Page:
Media Training Jennifer Lawrence

Some jokes just aren’t funny.  She maybe brilliant at delivering a scripted line but J.Law has revealed that when left to ad lib on the PR circuit her attempts at humour have ended in media training!  For many actors, sports stars and artists it can be a challenge balancing authenticity and personal brand with an organisational message.  Jennifer Lawrance has always been unpredictable and sassy and as she admits perhaps just a tad too honest!  Read the latest on J.Law and let us know what you think.

http://www.news.com.au/entertainment/celebrity-life/she-died-jennifer-lawrence-recalls-the-clanger-that-landed-her-in-media-training/news-story/3e37e09dcb623bd2a0a1153752d84747

Media training: live radio

1458004497681There’s nothing like a fiery debate on talk back radio – especially when the interviewee gets hot under the collar. For the host, in this case, Neil Mitchell, its the kind of heated, sensationalist discussion that gets the phone lines jammed with passionate callers all desperate to contribute their own views.  Its talk back gold which is why this discussion runs much longer than a regular interview.

Anthony Kelly is the Executive Officer at the Flemington and Kensington Community Legal Centre.  He agreed to be interviewed in the knowledge he had an opposing view to Mitchell. Listen as Anthony Kelly becomes more and more agitated, frustrated and angry.

In this kind of forum emotions need to be kept in check.  Be clear on your messages and above all else remain calm.  Towards the end of the interview Neil Mitchell doesn’t say much – letting Mr Kelly do all the colourful talking.

And remember – the radio host will always have final say.

Neil Mitchell talks about Melbourne riots with Anthony Kelly 

Media press conference: Maria Sharapova faces journalists over failed drug test

Sometimes when you have bad news its best to get in first.  Take action.  Get on the front foot.  Control the message. sharapovaThat’s exactly what Maria Sharapova did when she announced she had failed a drug test.  Journalists thought they were attending her retirement announcement.  What they got was a massive story no one saw coming.  Maria admitted her mistake. Explained why she had been taking the drug.  Apologised to her fans and to the tennis world.  Took full responsibility for the failed test.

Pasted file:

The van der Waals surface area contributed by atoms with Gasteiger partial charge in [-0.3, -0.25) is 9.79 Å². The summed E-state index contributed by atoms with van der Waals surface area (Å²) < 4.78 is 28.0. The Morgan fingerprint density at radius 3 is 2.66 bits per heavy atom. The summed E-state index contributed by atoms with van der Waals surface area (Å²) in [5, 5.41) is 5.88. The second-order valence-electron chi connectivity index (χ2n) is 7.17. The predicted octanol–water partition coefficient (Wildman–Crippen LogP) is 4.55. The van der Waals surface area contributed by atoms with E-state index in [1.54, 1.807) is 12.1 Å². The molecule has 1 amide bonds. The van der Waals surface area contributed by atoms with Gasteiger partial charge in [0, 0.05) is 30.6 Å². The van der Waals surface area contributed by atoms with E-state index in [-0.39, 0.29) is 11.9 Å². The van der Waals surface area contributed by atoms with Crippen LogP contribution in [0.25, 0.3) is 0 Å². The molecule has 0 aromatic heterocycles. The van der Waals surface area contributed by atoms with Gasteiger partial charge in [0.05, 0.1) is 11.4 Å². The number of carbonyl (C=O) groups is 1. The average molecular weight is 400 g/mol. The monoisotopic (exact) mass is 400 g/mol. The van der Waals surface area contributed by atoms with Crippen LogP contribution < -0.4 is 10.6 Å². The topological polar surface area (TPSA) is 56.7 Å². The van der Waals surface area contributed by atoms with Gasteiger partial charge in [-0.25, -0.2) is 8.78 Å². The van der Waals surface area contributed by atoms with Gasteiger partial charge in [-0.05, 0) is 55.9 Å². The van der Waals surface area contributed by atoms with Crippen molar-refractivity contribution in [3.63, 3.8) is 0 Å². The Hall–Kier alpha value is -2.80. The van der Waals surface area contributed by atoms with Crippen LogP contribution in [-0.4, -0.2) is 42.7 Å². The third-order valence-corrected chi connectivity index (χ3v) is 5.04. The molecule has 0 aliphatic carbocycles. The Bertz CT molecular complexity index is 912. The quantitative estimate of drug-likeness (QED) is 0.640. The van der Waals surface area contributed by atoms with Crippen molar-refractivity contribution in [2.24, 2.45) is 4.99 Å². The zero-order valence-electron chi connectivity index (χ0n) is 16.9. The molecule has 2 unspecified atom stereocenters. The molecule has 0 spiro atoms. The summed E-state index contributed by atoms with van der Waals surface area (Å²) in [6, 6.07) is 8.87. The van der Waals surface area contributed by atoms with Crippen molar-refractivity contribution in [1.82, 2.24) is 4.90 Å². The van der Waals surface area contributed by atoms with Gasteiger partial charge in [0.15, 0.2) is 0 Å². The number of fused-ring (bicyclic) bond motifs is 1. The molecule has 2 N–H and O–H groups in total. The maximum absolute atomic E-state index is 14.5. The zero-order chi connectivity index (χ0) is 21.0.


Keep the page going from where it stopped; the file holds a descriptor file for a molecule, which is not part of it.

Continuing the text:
There’s no doubt Maria will pay a penalty both in the form of a suspension and the likely fallout with her sponsors.  But in my view Maria Sharapova has done everything she can to protect her personal brand and reputation.  Sometimes the best thing you can do in a time of crisis is admit the mistake, apologise and be real.  Maria Sharapova did all of that in spades.

http://www.nytimes.com/2016/03/08/sports/tennis/maria-sharapova-failed-drug-test.html?_r=0

 

Media Training: Sales owns interview, not the PM

After appearing on last night’s 7:30 program, Prime Minister Malcolm Turnbull would have been hoping for today’s headlines to signify the billion dollar innovation package he launched alongside Minister for Innovation, Christopher Pine. However, the headlines today tell a different story: I ask the questions on this program… Leigh Sales reinforced during their 15minute interview.

So how did it all go so wrong? How did the Prime Minister fail to sell the major benefits of this generous innovation package? Was the subject discussed so dry and dull that the journalist seized the opportunity to keep her viewers interested by throwing up several hard-hitting unrelated questions?

What this interview shows us is that not only do you need to be well-briefed and prepared on the details of your topic (in which Mr Turnbull was not, stumbling to answer obvious how, why, what and where questions) but having answers ready—or at least linking and bridging techniques sorted—for those hard-hitting, uncomfortable questions on current political issues floating around.

Another observation of the Prime Minister’s interview was his frequent shifts in body language, particularly when the tough questions started to fly. Not only is it distracting, it can be perceived as incriminating. If you prepare in advance for the worst questions you could face, you can help avoid that physical response.

http://www.abc.net.au/7.30/content/2015/s4367704.htm

What did you think of last night’s interview? Are today’s headlines a fair representation of how it unfolded?